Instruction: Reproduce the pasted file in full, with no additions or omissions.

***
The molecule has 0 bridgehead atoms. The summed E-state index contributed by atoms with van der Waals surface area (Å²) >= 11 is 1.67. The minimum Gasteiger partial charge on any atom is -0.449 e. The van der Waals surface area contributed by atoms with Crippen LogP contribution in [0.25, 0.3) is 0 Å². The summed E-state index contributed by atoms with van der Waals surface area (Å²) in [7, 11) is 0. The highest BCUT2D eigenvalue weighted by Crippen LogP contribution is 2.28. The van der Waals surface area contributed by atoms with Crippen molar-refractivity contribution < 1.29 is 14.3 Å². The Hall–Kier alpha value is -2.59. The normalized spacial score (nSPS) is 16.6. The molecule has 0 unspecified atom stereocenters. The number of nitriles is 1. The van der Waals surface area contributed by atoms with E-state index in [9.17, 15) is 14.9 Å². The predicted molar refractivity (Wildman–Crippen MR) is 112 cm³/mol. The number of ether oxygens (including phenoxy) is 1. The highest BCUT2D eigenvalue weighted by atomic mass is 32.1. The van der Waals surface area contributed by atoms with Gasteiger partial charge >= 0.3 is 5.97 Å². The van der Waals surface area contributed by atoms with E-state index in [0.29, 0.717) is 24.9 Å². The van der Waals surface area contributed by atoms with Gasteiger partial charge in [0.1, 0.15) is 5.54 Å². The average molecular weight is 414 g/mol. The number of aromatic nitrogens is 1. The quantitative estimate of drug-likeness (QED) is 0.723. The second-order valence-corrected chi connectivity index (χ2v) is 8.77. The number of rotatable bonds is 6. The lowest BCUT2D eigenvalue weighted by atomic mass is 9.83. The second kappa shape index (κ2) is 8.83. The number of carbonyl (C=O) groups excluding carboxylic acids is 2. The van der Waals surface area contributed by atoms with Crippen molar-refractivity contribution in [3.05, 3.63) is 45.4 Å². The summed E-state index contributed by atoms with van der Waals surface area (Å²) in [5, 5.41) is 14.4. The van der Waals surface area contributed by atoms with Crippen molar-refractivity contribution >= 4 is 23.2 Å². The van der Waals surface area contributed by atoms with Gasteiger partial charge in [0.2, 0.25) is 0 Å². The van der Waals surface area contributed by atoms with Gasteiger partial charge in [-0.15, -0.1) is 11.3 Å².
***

The molecule has 0 bridgehead atoms. The summed E-state index contributed by atoms with van der Waals surface area (Å²) >= 11 is 1.67. The minimum Gasteiger partial charge on any atom is -0.449 e. The van der Waals surface area contributed by atoms with Crippen LogP contribution in [0.25, 0.3) is 0 Å². The summed E-state index contributed by atoms with van der Waals surface area (Å²) in [7, 11) is 0. The highest BCUT2D eigenvalue weighted by Crippen LogP contribution is 2.28. The van der Waals surface area contributed by atoms with Crippen molar-refractivity contribution < 1.29 is 14.3 Å². The Hall–Kier alpha value is -2.59. The normalized spacial score (nSPS) is 16.6. The molecule has 0 unspecified atom stereocenters. The number of nitriles is 1. The van der Waals surface area contributed by atoms with E-state index in [9.17, 15) is 14.9 Å². The predicted molar refractivity (Wildman–Crippen MR) is 112 cm³/mol. The number of ether oxygens (including phenoxy) is 1. The highest BCUT2D eigenvalue weighted by atomic mass is 32.1. The van der Waals surface area contributed by atoms with Gasteiger partial charge >= 0.3 is 5.97 Å². The van der Waals surface area contributed by atoms with E-state index in [0.29, 0.717) is 24.9 Å². The van der Waals surface area contributed by atoms with Gasteiger partial charge in [0.1, 0.15) is 5.54 Å². The average molecular weight is 414 g/mol. The number of aromatic nitrogens is 1. The quantitative estimate of drug-likeness (QED) is 0.723. The second-order valence-corrected chi connectivity index (χ2v) is 8.77. The number of rotatable bonds is 6. The lowest BCUT2D eigenvalue weighted by atomic mass is 9.83. The second kappa shape index (κ2) is 8.83. The number of carbonyl (C=O) groups excluding carboxylic acids is 2. The van der Waals surface area contributed by atoms with Crippen molar-refractivity contribution in [3.05, 3.63) is 45.4 Å². The summed E-state index contributed by atoms with van der Waals surface area (Å²) in [5, 5.41) is 14.4. The van der Waals surface area contributed by atoms with Crippen molar-refractivity contribution >= 4 is 23.2 Å². The van der Waals surface area contributed by atoms with Gasteiger partial charge in [0.2, 0.25) is 0 Å². The van der Waals surface area contributed by atoms with Gasteiger partial charge in [-0.15, -0.1) is 11.3 Å².